Here are 10 defensive driving safety tips for navigating through work zones:

10 Defensive Driving Tips for Work Zones

  • EXPECT THE UNEXPECTED! (Normal speed limits may be reduced, traffic lanes may be changed, and people may be working on or near the road.)
  • SLOW DOWN! Prepare to merge into different traffic lanes. (Speeding is one of the major causes of work zone crashes; obey posted speed limits. Speeding ticket fines are doubled for work zone violations)

  • DON’T TAILGATE! KEEP A SAFE DISTANCE BETWEEN YOU AND THE CAR AHEAD OF YOU. Allow plenty of following distance at least 3 seconds so you have time to react to hazards (The most common crash in a highway work zone is the rear end collision. So, dont tailgate)
  • KEEP A SAFE DISTANCE BETWEEN YOUR VEHICLE AND THE CONSTRUCTION WORKERS AND THEIR EQUIPMENT. Watch for the orange work zone cones.
  • PAY ATTENTION TO THE SIGNS! Be prepared to stop! (The warning signs are there to help you and other drivers move safely through the work zone. Observe the posted signs until you see the one that says you’ve left the work zone.)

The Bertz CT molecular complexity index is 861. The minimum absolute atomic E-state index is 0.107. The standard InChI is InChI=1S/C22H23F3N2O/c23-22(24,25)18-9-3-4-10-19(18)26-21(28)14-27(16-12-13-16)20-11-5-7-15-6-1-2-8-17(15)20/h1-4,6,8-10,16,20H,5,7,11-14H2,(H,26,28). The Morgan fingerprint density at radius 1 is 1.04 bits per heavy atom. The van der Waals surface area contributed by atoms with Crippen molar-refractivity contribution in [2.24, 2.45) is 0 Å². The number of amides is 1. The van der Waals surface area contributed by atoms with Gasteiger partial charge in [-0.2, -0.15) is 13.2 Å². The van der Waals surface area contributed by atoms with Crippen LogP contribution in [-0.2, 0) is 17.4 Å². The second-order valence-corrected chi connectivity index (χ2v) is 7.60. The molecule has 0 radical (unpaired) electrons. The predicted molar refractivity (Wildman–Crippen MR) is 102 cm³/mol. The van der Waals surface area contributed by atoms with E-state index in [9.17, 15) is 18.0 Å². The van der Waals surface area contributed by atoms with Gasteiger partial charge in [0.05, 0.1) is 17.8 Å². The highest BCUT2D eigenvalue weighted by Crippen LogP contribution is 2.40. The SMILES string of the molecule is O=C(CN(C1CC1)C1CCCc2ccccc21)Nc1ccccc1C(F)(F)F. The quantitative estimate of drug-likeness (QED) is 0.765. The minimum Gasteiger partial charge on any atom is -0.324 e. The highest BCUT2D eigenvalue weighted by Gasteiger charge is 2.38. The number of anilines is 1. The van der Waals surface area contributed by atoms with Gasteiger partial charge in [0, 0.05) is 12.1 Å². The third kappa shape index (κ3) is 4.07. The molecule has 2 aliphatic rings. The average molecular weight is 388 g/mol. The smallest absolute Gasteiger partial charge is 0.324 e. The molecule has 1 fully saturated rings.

• OBEY ROAD CREW FLAGGERS! (The flagger knows what is best for moving traffic safely in the work zone. A flagger has the same authority as a regulatory sign, so you can be cited for disobeying his or her directions.)
  • STAY ALERT AND MINIMIZE DISTRACTIONS! (Dedicate your full attention to the roadway and avoid changing radio stations or eating while driving in a work zone.)
  • KEEP UP WITH THE TRAFFIC FLOW. (Motorists can help maintain traffic flow and posted speeds by merging smoothly, and not slowing to gawk at road work equipment and crews.)
  • SCHEDULE ENOUGH TIME TO DRIVE SAFELY AND CHECK RADIO, TV AND WEBSITES FOR TRAFFIC INFORMATION. (Expect delays and leave early so you can reach your destination on time. Check the National Work Zone Safety Information Clearinghouse for information on work zone delays throughout the country.)
  • BE PATIENT AND STAY CALM. (Work zones aren’t there to personally inconvenience you. Remember, the work zone crew members are working to improve the roads and make your future drive safer.)

Information provided by FHWA, Workzonesafety.org and the National Traffic Safety Council.

Today’s post comes to us courtesy of Ken Oswald

Safety and Security Manager for Plateau

koswald